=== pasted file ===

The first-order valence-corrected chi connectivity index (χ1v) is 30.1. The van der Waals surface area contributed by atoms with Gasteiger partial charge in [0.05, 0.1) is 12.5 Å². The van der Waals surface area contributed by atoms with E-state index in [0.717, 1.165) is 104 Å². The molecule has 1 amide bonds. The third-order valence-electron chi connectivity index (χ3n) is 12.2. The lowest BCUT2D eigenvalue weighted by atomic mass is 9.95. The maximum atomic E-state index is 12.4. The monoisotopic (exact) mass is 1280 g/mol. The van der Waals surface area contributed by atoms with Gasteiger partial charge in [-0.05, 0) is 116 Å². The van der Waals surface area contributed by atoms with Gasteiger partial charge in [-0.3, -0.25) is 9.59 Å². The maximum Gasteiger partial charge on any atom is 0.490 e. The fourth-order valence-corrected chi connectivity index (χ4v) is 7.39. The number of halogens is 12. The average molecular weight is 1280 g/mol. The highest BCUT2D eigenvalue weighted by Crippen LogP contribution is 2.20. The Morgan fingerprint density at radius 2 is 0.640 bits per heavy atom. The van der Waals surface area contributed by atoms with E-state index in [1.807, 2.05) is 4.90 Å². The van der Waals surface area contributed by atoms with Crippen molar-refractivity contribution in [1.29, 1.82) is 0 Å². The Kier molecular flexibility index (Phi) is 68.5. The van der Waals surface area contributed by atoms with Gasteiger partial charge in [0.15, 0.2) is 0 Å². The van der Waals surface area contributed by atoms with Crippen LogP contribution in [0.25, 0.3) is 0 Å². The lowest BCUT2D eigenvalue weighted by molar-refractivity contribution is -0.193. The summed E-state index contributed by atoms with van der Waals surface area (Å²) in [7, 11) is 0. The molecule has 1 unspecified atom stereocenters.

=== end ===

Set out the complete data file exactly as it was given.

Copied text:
The first-order valence-corrected chi connectivity index (χ1v) is 30.1. The van der Waals surface area contributed by atoms with Gasteiger partial charge in [0.05, 0.1) is 12.5 Å². The van der Waals surface area contributed by atoms with E-state index in [0.717, 1.165) is 104 Å². The molecule has 1 amide bonds. The third-order valence-electron chi connectivity index (χ3n) is 12.2. The lowest BCUT2D eigenvalue weighted by atomic mass is 9.95. The maximum atomic E-state index is 12.4. The monoisotopic (exact) mass is 1280 g/mol. The van der Waals surface area contributed by atoms with Gasteiger partial charge in [-0.05, 0) is 116 Å². The van der Waals surface area contributed by atoms with Gasteiger partial charge in [-0.3, -0.25) is 9.59 Å². The maximum Gasteiger partial charge on any atom is 0.490 e. The fourth-order valence-corrected chi connectivity index (χ4v) is 7.39. The number of halogens is 12. The average molecular weight is 1280 g/mol. The highest BCUT2D eigenvalue weighted by Crippen LogP contribution is 2.20. The Morgan fingerprint density at radius 2 is 0.640 bits per heavy atom. The van der Waals surface area contributed by atoms with E-state index in [1.807, 2.05) is 4.90 Å². The van der Waals surface area contributed by atoms with Crippen molar-refractivity contribution in [1.29, 1.82) is 0 Å². The Kier molecular flexibility index (Phi) is 68.5. The van der Waals surface area contributed by atoms with Gasteiger partial charge in [0.15, 0.2) is 0 Å². The van der Waals surface area contributed by atoms with Crippen LogP contribution in [0.25, 0.3) is 0 Å². The lowest BCUT2D eigenvalue weighted by molar-refractivity contribution is -0.193. The summed E-state index contributed by atoms with van der Waals surface area (Å²) in [7, 11) is 0. The molecule has 1 unspecified atom stereocenters.